Designers can see where the world is going and how people will want to live in it. They are willing to be criticized by the mainstream because they know that eventually the mainstream will come their way. Take Charles and Ray Eames. At first seen as eccentrics, the couple made simple chairs from molded plywood that are basics today (as well as their other furniture that defines stylish modernism). They embraced mid-century design as an agent of social change.
Frank Lloyd Wright did the same thing, urging Americans to accept natural forms as seen in Asian design. The ability to do the work that makes a vision real is what drives them to use the right sides of their brains, drafting objects, clothing, and buildings.
Coco Chanel, for instance, knew that women in Edwardian times were ready to get out of their lace and corsets and into the office (and the sunshine and playing fields) to lead more vigorous lives. So she pared down the essence of women’s clothing to a durable classic suit made of wool jersey that dragged fashion into the 20th century and coincided with suffrage and liberation.
Fashion, of course, has exploded in influence in the 21st century, with designers like Jil Sander and Helmut Lang working with high-tech fabrics in innovative ways; Miuccia Prada daring women to reframe their definitions of beauty and sensuality; and Diane von Furstenberg, Kate Spade, Donna Karan, and Victoria Beckham lending their vision of what it means to be a contemporary working woman with great style.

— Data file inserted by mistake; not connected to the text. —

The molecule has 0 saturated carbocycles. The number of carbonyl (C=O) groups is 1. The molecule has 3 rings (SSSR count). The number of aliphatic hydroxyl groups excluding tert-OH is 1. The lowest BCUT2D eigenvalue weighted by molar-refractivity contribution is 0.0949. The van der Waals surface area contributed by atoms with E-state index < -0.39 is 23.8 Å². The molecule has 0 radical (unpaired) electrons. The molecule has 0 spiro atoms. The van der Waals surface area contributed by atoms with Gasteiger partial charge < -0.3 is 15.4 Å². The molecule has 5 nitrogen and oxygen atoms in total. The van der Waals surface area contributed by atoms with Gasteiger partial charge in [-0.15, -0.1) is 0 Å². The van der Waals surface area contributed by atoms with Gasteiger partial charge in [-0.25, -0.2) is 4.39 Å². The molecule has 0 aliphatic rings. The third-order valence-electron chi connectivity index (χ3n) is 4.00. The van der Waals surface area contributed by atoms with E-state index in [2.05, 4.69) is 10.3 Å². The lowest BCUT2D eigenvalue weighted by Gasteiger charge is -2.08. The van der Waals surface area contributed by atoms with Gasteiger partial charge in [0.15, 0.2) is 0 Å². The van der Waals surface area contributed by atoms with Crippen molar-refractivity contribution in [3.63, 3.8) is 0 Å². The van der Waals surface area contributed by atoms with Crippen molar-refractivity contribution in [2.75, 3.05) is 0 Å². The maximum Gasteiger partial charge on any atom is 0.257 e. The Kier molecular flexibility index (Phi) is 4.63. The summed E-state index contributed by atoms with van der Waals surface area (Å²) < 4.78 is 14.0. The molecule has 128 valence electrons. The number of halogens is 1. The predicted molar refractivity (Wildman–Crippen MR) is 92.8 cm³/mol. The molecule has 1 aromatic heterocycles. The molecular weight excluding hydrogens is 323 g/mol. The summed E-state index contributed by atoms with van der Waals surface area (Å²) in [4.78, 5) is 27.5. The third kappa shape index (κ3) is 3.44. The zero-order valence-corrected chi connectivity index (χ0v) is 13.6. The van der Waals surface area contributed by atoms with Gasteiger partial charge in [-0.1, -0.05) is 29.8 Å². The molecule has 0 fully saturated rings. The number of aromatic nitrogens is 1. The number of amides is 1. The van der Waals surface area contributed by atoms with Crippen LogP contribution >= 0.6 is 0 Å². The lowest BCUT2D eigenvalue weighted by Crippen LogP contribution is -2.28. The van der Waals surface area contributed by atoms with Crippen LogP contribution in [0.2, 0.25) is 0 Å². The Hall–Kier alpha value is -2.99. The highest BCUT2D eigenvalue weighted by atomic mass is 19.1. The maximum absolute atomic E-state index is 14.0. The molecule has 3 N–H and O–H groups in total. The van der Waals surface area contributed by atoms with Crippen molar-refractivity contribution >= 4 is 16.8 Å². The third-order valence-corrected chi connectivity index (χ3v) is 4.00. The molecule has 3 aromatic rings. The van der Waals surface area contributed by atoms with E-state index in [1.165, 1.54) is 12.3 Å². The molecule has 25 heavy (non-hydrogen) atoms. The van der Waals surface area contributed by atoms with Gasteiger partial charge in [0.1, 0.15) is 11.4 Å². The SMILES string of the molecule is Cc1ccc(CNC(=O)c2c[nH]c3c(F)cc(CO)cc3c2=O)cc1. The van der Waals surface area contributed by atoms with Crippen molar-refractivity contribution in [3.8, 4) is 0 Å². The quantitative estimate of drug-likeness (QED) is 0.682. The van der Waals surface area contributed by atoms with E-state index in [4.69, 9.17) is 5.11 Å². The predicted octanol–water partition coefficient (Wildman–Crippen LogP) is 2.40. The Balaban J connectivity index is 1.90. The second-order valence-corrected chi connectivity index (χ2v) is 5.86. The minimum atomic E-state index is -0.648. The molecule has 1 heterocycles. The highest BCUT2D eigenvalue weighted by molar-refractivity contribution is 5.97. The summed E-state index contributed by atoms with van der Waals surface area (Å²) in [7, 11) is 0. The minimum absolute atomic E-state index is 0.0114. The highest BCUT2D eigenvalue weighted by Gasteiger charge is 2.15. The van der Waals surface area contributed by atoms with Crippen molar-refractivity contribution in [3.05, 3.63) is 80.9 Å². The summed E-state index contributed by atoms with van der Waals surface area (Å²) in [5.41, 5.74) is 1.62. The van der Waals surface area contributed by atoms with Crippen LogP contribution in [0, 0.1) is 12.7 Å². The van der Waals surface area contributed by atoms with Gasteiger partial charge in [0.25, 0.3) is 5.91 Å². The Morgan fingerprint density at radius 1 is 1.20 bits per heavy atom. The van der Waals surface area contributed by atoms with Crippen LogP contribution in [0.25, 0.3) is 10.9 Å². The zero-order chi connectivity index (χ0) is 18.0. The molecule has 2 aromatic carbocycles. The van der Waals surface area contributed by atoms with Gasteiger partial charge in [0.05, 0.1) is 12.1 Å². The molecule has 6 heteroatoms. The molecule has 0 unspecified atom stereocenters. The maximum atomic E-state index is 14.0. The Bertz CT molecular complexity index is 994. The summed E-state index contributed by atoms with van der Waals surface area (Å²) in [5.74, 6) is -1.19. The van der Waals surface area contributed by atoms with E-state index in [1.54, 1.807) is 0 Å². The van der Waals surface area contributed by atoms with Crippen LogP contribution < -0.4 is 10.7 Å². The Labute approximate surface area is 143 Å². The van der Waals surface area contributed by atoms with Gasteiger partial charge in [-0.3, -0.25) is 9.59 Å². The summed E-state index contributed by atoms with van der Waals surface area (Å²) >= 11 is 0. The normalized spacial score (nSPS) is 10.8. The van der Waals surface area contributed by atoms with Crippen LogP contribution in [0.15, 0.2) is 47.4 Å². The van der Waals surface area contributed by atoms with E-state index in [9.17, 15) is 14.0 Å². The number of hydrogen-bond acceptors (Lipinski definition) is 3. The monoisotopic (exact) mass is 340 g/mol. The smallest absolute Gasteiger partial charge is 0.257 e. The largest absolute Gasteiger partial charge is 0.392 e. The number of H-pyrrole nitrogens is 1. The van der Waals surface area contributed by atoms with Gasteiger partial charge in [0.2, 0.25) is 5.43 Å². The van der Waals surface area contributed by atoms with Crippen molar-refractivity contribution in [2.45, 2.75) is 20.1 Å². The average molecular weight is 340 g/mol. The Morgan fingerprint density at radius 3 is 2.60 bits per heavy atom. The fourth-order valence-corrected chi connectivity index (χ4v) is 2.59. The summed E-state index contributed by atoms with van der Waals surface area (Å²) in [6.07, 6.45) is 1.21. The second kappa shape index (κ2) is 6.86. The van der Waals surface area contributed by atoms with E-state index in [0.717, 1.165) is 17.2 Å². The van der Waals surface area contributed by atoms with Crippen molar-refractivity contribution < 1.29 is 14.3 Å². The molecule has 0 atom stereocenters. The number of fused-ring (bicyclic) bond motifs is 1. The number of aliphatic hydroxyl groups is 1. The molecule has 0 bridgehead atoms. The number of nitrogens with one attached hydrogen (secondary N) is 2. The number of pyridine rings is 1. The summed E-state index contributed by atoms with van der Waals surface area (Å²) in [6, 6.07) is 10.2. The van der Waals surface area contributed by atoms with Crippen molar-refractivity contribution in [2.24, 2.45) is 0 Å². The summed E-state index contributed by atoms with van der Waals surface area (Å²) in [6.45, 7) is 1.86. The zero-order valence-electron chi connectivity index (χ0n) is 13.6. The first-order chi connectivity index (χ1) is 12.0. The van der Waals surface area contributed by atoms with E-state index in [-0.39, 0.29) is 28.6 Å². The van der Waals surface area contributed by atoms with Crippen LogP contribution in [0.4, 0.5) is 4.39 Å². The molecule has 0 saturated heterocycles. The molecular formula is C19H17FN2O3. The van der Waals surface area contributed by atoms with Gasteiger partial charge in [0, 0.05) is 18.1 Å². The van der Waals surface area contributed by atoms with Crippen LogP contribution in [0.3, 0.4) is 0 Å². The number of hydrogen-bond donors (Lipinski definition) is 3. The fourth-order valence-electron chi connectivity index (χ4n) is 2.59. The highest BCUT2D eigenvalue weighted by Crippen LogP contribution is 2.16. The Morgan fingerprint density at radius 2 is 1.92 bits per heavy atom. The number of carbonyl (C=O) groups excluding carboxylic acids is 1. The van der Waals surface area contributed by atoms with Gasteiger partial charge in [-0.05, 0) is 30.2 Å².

Vera Wang, Ralph Lauren, Norma Kamali, Jason Wu, Zac Posen, Azzedine Alaïa, Tomas Maier, Hedi Slimane, Raf Simons, Marc Jacobs
Designers dress well, often in attractively pared-down ways; and they surround their homes and offices with objects that titillate and inspire.
Often elitist and unaccepting of what is “mass,” designers can be snobs who shun things they’re already on to the next idea.
Art, dance, decorating, shopping, gourmet cuisine, travel, and reading about new ideas in every field
- The Design of Everyday Things by Donald A. Norman
- Seeing Through Clothes by Anne Hollander
- The Architecture of Happiness by Alain de Botton
- From Bauhaus to Our House by Tom Wolfe
“I don’t design clothes. I design dreams.” -Ralph Lauren
Click here to meet the whole Visionary family